Sunday, November 20, 2011

The QEW Looked A Whole Lot Different in 1939

The QEW started out as a much smaller highway called the Middle Road. It was built as a government works project during the Great Depression, connecting Toronto to Hamilton as an alternative between Lake Shore and Dundas, which were getting clogged with traffic. Not long after it was built, it was expanded and extended all the way to Niagara Falls, becoming Queen Elizabeth Way. It was modeled on the autobahns in Germany, the first of its kind in North America, with the longest uninterrupted stretch of streetlamps in the world. The stuttering King George VI was here to officially open it with his wife, Elizabeth, who it was named after. (You might know her better as the Queen Mum, or Helena Bonham Carter in The King's Speech.)

This photo was taken in Etobicoke around the time the highway officially opened. It shows the interchange with what's now Highway 427. Today, this spot is a tangle of concrete ramps in the midst of a big box wasteland just west of Kipling, not far from Sherway Gardens.

Here some more old photos of the highway, mostly found here and here.

The rural road in the days before the QEW
The royal opening ceremonies in St. Catherines, 1939
King George VI and Elizabeth on the QEW, 1939
The entrance to the QEW in Toronto, 1940
East of Oakville, 1938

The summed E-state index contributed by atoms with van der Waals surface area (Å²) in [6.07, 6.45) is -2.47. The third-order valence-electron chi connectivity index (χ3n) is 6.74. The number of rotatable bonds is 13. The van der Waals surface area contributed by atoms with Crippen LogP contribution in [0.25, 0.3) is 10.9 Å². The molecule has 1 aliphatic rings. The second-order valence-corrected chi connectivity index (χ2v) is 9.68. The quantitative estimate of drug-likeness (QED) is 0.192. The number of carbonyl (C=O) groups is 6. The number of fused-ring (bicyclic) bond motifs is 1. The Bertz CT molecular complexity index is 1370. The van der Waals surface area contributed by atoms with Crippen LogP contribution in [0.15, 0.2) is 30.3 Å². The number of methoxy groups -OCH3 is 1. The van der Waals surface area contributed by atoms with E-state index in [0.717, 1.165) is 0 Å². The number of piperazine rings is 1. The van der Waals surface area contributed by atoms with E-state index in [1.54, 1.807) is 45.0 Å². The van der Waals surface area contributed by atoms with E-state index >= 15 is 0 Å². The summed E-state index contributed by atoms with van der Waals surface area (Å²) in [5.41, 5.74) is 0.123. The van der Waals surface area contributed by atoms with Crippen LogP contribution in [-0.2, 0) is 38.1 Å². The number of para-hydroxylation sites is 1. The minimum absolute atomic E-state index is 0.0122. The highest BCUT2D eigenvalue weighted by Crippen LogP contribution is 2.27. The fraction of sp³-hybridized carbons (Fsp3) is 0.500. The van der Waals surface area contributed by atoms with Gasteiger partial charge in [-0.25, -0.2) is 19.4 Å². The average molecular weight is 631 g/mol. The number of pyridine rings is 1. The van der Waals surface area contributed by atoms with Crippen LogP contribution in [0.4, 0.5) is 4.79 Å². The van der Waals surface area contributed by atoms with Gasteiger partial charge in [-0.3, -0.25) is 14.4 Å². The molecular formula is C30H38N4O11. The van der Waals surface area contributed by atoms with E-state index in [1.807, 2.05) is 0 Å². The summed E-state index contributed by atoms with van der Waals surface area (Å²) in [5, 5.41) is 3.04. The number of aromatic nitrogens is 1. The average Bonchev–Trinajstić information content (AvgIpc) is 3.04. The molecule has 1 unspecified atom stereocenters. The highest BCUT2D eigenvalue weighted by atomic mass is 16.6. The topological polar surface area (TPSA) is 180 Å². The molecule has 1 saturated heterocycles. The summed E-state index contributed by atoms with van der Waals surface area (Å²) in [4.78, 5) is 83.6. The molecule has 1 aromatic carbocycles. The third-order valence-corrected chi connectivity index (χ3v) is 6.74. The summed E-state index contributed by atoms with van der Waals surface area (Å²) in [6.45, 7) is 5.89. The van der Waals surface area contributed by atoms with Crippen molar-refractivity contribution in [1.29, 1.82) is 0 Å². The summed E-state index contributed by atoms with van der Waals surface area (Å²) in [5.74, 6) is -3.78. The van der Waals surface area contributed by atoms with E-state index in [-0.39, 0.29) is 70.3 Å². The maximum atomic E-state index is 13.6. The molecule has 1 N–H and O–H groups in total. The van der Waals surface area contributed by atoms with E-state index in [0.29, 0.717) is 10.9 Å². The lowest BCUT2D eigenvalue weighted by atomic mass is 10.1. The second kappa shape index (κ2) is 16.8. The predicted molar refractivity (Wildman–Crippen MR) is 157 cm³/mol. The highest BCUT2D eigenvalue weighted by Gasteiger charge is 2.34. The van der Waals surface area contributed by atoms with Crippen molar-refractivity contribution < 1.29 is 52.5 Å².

Fruit trees in spring, Grimsby, 1949


  1. IN fact, there was a traffic circle outside Hamilton in the early sixties. A traffic circle on a high speed thruway???!?!!!?!?!

  2. yes i was terrified to go round tht circle,my husband(now) rolled his car onthat circle

  3. As I recall, there were 21 level crossing sideroads between the traffic circle and St. Catharines. Cars would drive across 2 lanes when there was a break in traffic, stop in the median, then merge with traffic in the opposite 2 lanes! Suicidal scary!

  4. Until the 1960s there was a certain love-affair with the highway. Often it was seen as a Parkway and people would pull over and picnic at the side of the road (e.g. at Jordan Harbour in the Town of Lincoln) or admire the blossoms in the extensive peach and cherry orchards alongside the QEW in Niagara. It was also a local road as there were no accompanying service roads; imagine school buses dropping off kids on the soft shoulder. In Niagara Falls the inter-urban street-car line crossed the QEW at grade (it didn't in St. Catharines). The love-affair, however, did not extend to the at-grade bridge crossings of Hamilton Harbour and the Welland Canal where summer traffic would be seriously backed up by local pleasure craft as much as lakers and ocean-going vessels. As for the traffic circles in Hamilton and Niagara Falls, I never knew whether to laugh or cry when I watched the uninitiated ahead of me make their moves!

  5. I remember the traffic circles very well - strange but in those times we didn't seem to mind it as much. With today's traffic could you imagine living in St. Catharines and working in Toronto?

  6. The lamps on the picture that says "entrance to QEW in Toronto" are in use in Oakville now at Bronte bridge in Oakville

  7. In the 1960s, one thing I remember all the "ghost" gas stations which were forced out of business when the QEW became more (but not completely) controlled access. There was a really cool one (Cities Service) on the northeast corner of QEW and 3rd Line (no interchange then).
    When the Burlington Skyway opened in 1958, it was a toll bridge. My dad had a little plastic dispenser for tokens that had a magnet on the bottom so that it would stick to his metal dash. Can you imagine the tie-ups if you had to stop and pay a toll today??